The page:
Not long before I started to write this, there came the news that the remains of Richard III were found under a car park – Americans would say a parking lot – in the northern city of Leicester. Besides the inevitable puns and memes (“Now is the winter of our disinterment,” and a picture of actor Rowen Atkinson in character as Blackadder the First saying, “A car park, Baldrick? Really? That was your cunning plan?” being the most popular ones I saw), there was also discussion about how the remains were found and identified, with the spotlight being on the life sciences techniques of extracting the monarch’s mitochondrial DNA, and matching it with the descendants of his sister, Anne of York. SCIENCE!
But buried beneath this awesome science-related news was another item, about someone not nearly so famous, but with a story maybe of more interest to the pharma industry and the healthcare advertising industry.
Sci-fi writer Jay Lake has been battling metastatic colon cancer for the past four years. After being diagnosed in April 2008, his cancer went from a single tumor to metastases affecting the lungs and liver. Even worse, he’s in his fourth round of chemotherapy, which isn’t working, and his doctors have little to go on to suggest alternate treatments.
So his friends got together to raise money for Lake to have his whole genome sequenced, which has the small chance of turning up something that his doctors can use to suggest other paths of treatment. And the Internet has rallied magnificently to the call – as of seven days before the fundraiser was due to end, more than $45,000 has been raised. The original goal was $20,000.
Lake has been blogging about his “patient journey” (at www.jlake.com/blog/), and I think this should be essential reading for all you ad agency and marketing types out there. His most recent post is titled, “Best healthcare system in the world, my tumor-riddled ass,” in which he outlines his struggle to determine why the medical oncologist he has been seeing since 2009 has suddenly been declared “out of network” by his insurance company.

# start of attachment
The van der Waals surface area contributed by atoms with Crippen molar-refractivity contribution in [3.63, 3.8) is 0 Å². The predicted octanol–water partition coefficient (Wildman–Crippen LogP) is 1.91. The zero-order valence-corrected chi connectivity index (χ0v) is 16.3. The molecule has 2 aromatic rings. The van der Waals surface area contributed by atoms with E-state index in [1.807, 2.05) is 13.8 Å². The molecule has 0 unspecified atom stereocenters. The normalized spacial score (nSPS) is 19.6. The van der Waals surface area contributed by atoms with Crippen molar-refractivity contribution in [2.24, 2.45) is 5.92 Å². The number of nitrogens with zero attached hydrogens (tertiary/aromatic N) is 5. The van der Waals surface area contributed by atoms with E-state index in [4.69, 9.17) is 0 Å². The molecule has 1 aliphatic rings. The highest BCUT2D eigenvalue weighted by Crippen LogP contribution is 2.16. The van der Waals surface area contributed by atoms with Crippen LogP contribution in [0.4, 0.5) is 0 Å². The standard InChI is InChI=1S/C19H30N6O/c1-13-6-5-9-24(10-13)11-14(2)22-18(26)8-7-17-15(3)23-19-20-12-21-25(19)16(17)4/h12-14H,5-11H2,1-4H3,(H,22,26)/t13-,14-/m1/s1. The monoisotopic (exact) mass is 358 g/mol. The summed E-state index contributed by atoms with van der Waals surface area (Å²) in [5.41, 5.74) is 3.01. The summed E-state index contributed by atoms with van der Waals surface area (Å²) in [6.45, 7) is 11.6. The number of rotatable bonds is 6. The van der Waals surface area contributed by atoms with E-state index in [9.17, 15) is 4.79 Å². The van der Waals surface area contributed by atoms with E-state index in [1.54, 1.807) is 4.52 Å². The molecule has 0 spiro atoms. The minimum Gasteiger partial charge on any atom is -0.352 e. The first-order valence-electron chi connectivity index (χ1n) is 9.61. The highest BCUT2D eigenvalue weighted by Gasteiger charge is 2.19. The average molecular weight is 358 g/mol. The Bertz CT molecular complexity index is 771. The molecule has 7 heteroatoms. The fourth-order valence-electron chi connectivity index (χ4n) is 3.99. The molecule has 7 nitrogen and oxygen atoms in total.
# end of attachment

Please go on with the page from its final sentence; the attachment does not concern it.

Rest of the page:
“It turns out that the problem is actually that on 1/1/2013, the address of record for my doctor changed from one of my hospital’s multiple street addresses to a different street address. This caused the tax ID under which they bill to be different. Apparently, my hospital’s billing department (or one of them, at least) has not yet caught up to this little factoid,” Lake writes. “Meanwhile I, the stressed out and distracted late-stage cancer patient, am responsible to talking to at least 17 different people to get this straightened out. The hospital isn’t doing it because they get paid either way. The insurance carrier isn’t doing it because by billing out-of-network, they save money. It all rests on me. Another part of the cruel illogic of our social system.”
I’d say if pharma is looking at a future of providing more services for patients, helping out people like Lake and their families sort out snafus such as this should be very high on the priority list. It’s great to have access to the drugs you need, knowledge of clinical trials, etc. But when a patient’s limited energy is sucked away by stupid, idiotic things such as this, you better believe that more patients are falling through the cracks as not.
This is happening not only in serious diseases such as cancer, but chronic, easily treatable diseases as well – you don’t get the tests done, or the doctor’s visits, etc., because then a heart-stopping bill can come at you out of the blue, and no one can explain why. Being an informed patient is one thing, but most are not up to heavy-duty legal analysis when they’re really sick. Your message about your drug can be the most persuasive in the world, but if the patient is so mired in bureaucracy that they have to make the choice of not receiving or discontinuing treatment – because they can’t afford the bill and their insurance company treats them like rats in a maze – you’re screaming into the void.
Lake, incidentally, is on Vectibix. He details one of the weird side effects: Lush eyelash growth. They got so long they had to be trimmed (which he has documented in photographs). He’s on Vectibix until the tumors come back, then it’s surgery, then Vectibix and irinotecan, and if there’s more metastases, more surgery and infusions of regorafenib. After that, he’s out of options, unless the whole genome sequencing yields any usable information.
I’ll leave you with more of Lake’s musings: “I’m just a man, fighting for his life, and narrating that struggle, whether to the bitter end or to a satisfying deux ex machina that might yet lift me free of this tumor-riddled valley of the shadow of death.
“My words are my offering. Make of all this what you will.”